Another object of the invention is to provide a saddle of the character described, the use of which will substantially obviate electrolytic action which is detrimental to the supported cable.
A further object of the invention is to provide a saddle which is of an electrically-insulative character.
A still further object of the invention is to provide a saddle of the character described, which is self-orienting and which is designed to facilitate the discharge therefrom of water which accumulates thereon.
To the accomplishment of the foregoing and related ends, said invention, then, consists of the means hereinafter fully described and particularly pointed out in the claims.
The annexed drawing and the following description set forth in detail certain mechanism embodying the invention, such disclosed meam constituting, however, but one of various me-' chanical forms in which the principle of the invention may be used.
In said annexed drawing:
Fig. 1 is a transverse section through a messenger wire provided with a hanger and a saddle embodying the invention, showing by dot and dash -lines the position of the cable upon the saddle;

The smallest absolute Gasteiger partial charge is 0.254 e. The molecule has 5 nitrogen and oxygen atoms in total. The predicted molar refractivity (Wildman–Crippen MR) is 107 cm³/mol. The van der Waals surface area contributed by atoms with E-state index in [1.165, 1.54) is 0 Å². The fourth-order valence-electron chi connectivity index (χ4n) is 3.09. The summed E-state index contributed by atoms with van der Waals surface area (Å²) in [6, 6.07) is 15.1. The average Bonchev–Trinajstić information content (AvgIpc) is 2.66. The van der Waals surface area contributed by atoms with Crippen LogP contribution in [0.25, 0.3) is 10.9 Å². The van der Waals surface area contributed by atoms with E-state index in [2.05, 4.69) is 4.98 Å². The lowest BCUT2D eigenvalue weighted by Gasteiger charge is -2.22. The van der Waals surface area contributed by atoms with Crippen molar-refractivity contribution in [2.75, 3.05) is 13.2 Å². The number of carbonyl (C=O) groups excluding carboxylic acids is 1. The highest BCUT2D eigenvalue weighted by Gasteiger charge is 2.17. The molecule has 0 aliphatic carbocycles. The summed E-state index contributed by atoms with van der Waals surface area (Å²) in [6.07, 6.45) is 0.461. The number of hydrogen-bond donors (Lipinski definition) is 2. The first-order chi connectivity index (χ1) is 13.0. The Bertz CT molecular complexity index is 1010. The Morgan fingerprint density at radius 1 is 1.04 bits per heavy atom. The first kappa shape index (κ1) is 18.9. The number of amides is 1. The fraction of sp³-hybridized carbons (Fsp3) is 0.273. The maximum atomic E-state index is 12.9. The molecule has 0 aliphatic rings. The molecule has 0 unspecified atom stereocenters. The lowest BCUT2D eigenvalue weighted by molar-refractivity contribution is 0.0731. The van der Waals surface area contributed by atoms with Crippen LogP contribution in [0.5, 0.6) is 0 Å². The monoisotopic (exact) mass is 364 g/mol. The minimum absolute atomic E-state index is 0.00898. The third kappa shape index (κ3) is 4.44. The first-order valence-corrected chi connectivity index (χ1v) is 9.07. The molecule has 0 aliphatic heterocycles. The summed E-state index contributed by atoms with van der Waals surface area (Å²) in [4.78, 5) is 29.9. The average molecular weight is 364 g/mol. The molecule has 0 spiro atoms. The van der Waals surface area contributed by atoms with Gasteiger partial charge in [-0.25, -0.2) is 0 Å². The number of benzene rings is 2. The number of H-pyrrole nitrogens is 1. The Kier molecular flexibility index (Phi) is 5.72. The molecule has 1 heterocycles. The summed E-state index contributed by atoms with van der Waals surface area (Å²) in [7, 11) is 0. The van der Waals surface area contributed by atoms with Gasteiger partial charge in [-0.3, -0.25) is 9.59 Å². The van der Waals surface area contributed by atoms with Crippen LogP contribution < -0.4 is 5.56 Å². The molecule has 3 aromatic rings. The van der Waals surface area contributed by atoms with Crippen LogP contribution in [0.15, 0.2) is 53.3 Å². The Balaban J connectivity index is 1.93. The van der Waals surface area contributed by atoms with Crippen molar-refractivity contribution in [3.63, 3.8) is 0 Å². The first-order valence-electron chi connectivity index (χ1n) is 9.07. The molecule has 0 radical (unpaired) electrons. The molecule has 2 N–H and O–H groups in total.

Fig. 2 is a side view of the parts shown in Fig. 1;
3 is a top plan view of the parts shown in Fig. 4 is a cross-sectional view, taken on the line 4| of Fig. 1; and 5 Fig. 5 is a view similar to Fig. 1, but showing a somewhat modified' form of saddle.
Referring more particularly to Figs. 1 to 4, inclusive, 2 designates the messenger wire, I the cable hanger, 4 the cable supporting saddle and 10 5 the cable.
The hanger 2.is in the form of suitable wire, preferably galvanized, and includes a cable receiving loop 6 having a bottom portion 1 and upwardly extending side portions 8.